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THERE will be doubtless many, into whose hands this work may fall, who will be ready to in-quire, “What does it concern me, whether I believe in appearances from the invisible world or not? and what benefit can society derive from the publication of such a work ?"

To this, it is briefly replied, that its object is, first of all, to overthrow the system of Materialism and consequent Infidelity, which is so alarmingly prevalent ; secondly, to place undeniable supernatural phenomena upon their proper basis, which, at this juncture is peculiarly needful ; thirdly, to cast a clear and evident light upon the state of the soul after death, respecting which, such great and dangerous mistakes are made, and such wilful ignorance prevails; and, lastly, by such a variety of solemn considerations, to promote personal holiness in the heart and life. The work has therefore reference, more or less, to every individual, and the Translator feels persuaded, that an impartial perusal of its pages, will convince the reader of its inportance and utility.

It is true, the subject is unpopular, and it has been opposed, even recently, by several learned men, who have endeavoured to bring it into still greater disrepute; but it is in vain to argue against well-authenticated facts, or from natural data, to judge of that which is spiritual. Scarcely is there an individual, who passes through life, without having either experienced something of the kind himself, or heard of such like appearances from credible testimony; and although many, deceived by false reasoning, may attribute all these to a disordered imagination, or to optical illusion, and be therefore inclined to reject every attempt to place the subject in a more conspicuous light: yet there are also some, who are still open to conviction, and dissatisfied with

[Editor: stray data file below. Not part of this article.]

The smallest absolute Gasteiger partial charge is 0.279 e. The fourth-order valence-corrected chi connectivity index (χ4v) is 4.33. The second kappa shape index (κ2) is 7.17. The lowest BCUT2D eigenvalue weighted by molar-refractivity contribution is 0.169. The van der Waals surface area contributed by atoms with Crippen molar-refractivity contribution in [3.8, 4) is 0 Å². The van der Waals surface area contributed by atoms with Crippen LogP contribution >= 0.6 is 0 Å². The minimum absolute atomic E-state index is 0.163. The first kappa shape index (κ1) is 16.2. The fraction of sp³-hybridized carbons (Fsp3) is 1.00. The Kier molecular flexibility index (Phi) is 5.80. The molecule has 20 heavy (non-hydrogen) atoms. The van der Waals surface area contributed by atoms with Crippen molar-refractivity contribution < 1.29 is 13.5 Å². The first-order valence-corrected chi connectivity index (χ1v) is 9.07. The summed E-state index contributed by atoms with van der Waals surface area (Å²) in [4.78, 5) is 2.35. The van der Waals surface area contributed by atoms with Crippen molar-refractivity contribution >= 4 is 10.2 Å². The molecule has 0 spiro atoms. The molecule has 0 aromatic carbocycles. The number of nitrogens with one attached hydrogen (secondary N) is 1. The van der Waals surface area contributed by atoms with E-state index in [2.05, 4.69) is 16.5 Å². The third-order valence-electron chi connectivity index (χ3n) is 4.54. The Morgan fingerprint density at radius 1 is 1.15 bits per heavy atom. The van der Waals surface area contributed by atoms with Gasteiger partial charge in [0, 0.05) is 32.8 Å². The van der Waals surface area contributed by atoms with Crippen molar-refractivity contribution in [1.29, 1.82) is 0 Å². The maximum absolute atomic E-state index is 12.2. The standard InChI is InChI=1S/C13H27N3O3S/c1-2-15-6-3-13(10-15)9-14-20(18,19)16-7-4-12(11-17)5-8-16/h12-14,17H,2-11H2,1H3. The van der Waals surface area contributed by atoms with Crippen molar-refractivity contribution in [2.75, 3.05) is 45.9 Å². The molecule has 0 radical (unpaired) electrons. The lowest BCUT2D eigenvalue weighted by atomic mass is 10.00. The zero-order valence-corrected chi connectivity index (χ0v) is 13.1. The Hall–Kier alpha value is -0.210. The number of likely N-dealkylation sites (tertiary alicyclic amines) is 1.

the specious efforts that are made to explain away every manifestation from the world of spirits, will welcome a work which professes to draw aside the veil of obscurity, in which this highly important subject has been so long enveloped, and peruse it with seriousness and attention.

The most plausible theories are, however, of little real value, unless they are based on irrefragable premises; and our author has, therefore, not been wanting to adduce a series of well-authenticated facts to establish his positions. To these the Translator has added, in the notes, a variety of statements of a similar nature, extracted from other credible sources; that by the testimony of a number of witnesses, at different periods, and in various countries, the subject may be placed, as much as possible, beyond a doubt.

But should these various testimonies fail of producing entire conviction, or should the inquiring mind desire further information on topics so important: the writer has the pleasure to state, that since the translation of the present work, he has met with a most singular and remarkable proof of the different positions laid down by our Author, in a foreign publication of very recent date, which gives still greater insight into the nature of the spiritual world and its connexion with the material ; and should his present undertaking meet with a favourable reception, ne trusts, ere long, to be able to lay the work in question also before the public.

llerne Hill, 1st Jan. 1831.




Belief of all nations, in every age, in invisible influence.
— The objects of this belief corresponded with the national
character.-Hence the doubts of the existence of a world of
spirits.-Refutation of these doubts, and proofs of the real-
ity of a world of spirits. The Bible the genuine source of
truth. Various parties with respect to the belief of it.-
The first party receives the Holy Scriptures as a divine re-
velation, and is divided into two classes. The first believes
that all apparitions, since the time of the apostles, are de-
ceptions or illusions of Satan.—The second believes them
all, and attaches too much importance to such apparitions;
warning against it.—The second party subjects the Bible to
the criticism of reason, and reduces every thing to mere
morality. The third party believes nothing at all; it is the
most prevalent in the present day.—The intention of this
work has reference to all these parties. My motives for it.-
The first party is shown, that amongst so many thousand
deceptions, there are, notwithstanding, real apparitions.-
The second party must not regard every thing inexplicable
as natural; the causes of the most dreadful enthusiasm.-

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